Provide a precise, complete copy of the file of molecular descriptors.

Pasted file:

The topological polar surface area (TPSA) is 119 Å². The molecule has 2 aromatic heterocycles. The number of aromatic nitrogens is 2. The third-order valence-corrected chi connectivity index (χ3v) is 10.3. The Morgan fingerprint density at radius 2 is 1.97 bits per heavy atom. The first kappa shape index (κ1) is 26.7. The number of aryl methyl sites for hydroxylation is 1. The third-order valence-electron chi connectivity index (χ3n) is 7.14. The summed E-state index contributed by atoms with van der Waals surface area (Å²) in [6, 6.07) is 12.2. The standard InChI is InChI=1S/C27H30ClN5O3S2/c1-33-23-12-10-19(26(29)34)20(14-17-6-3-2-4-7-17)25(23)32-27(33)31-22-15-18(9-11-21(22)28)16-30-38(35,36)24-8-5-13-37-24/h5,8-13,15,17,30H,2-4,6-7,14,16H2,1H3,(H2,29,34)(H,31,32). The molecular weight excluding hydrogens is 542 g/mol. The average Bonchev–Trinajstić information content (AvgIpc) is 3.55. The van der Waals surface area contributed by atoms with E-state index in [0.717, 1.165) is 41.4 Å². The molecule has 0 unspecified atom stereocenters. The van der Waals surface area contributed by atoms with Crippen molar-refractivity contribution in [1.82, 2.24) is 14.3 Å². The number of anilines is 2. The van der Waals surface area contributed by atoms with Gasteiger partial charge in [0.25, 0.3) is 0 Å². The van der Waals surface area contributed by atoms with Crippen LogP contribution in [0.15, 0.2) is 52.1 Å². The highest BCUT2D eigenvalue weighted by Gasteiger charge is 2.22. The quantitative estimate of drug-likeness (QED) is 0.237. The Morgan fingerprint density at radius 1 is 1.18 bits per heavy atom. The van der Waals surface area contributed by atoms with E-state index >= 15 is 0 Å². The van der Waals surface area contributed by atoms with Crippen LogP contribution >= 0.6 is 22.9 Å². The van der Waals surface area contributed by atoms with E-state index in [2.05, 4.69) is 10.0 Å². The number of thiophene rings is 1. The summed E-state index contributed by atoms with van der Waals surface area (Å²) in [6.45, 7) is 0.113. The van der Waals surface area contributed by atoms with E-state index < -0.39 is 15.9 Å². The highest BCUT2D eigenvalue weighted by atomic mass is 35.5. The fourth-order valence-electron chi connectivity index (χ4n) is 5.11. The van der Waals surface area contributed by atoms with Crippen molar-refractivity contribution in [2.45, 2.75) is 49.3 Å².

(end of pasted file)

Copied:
The topological polar surface area (TPSA) is 119 Å². The molecule has 2 aromatic heterocycles. The number of aromatic nitrogens is 2. The third-order valence-corrected chi connectivity index (χ3v) is 10.3. The Morgan fingerprint density at radius 2 is 1.97 bits per heavy atom. The first kappa shape index (κ1) is 26.7. The number of aryl methyl sites for hydroxylation is 1. The third-order valence-electron chi connectivity index (χ3n) is 7.14. The summed E-state index contributed by atoms with van der Waals surface area (Å²) in [6, 6.07) is 12.2. The standard InChI is InChI=1S/C27H30ClN5O3S2/c1-33-23-12-10-19(26(29)34)20(14-17-6-3-2-4-7-17)25(23)32-27(33)31-22-15-18(9-11-21(22)28)16-30-38(35,36)24-8-5-13-37-24/h5,8-13,15,17,30H,2-4,6-7,14,16H2,1H3,(H2,29,34)(H,31,32). The molecular weight excluding hydrogens is 542 g/mol. The average Bonchev–Trinajstić information content (AvgIpc) is 3.55. The van der Waals surface area contributed by atoms with E-state index in [0.717, 1.165) is 41.4 Å². The molecule has 0 unspecified atom stereocenters. The van der Waals surface area contributed by atoms with Crippen molar-refractivity contribution in [1.82, 2.24) is 14.3 Å². The number of anilines is 2. The van der Waals surface area contributed by atoms with Gasteiger partial charge in [0.25, 0.3) is 0 Å². The van der Waals surface area contributed by atoms with Crippen LogP contribution in [0.15, 0.2) is 52.1 Å². The highest BCUT2D eigenvalue weighted by Gasteiger charge is 2.22. The quantitative estimate of drug-likeness (QED) is 0.237. The Morgan fingerprint density at radius 1 is 1.18 bits per heavy atom. The van der Waals surface area contributed by atoms with E-state index >= 15 is 0 Å². The van der Waals surface area contributed by atoms with Crippen LogP contribution >= 0.6 is 22.9 Å². The van der Waals surface area contributed by atoms with E-state index in [2.05, 4.69) is 10.0 Å². The number of thiophene rings is 1. The summed E-state index contributed by atoms with van der Waals surface area (Å²) in [6.45, 7) is 0.113. The van der Waals surface area contributed by atoms with E-state index < -0.39 is 15.9 Å². The highest BCUT2D eigenvalue weighted by atomic mass is 35.5. The fourth-order valence-electron chi connectivity index (χ4n) is 5.11. The van der Waals surface area contributed by atoms with Crippen molar-refractivity contribution in [2.45, 2.75) is 49.3 Å².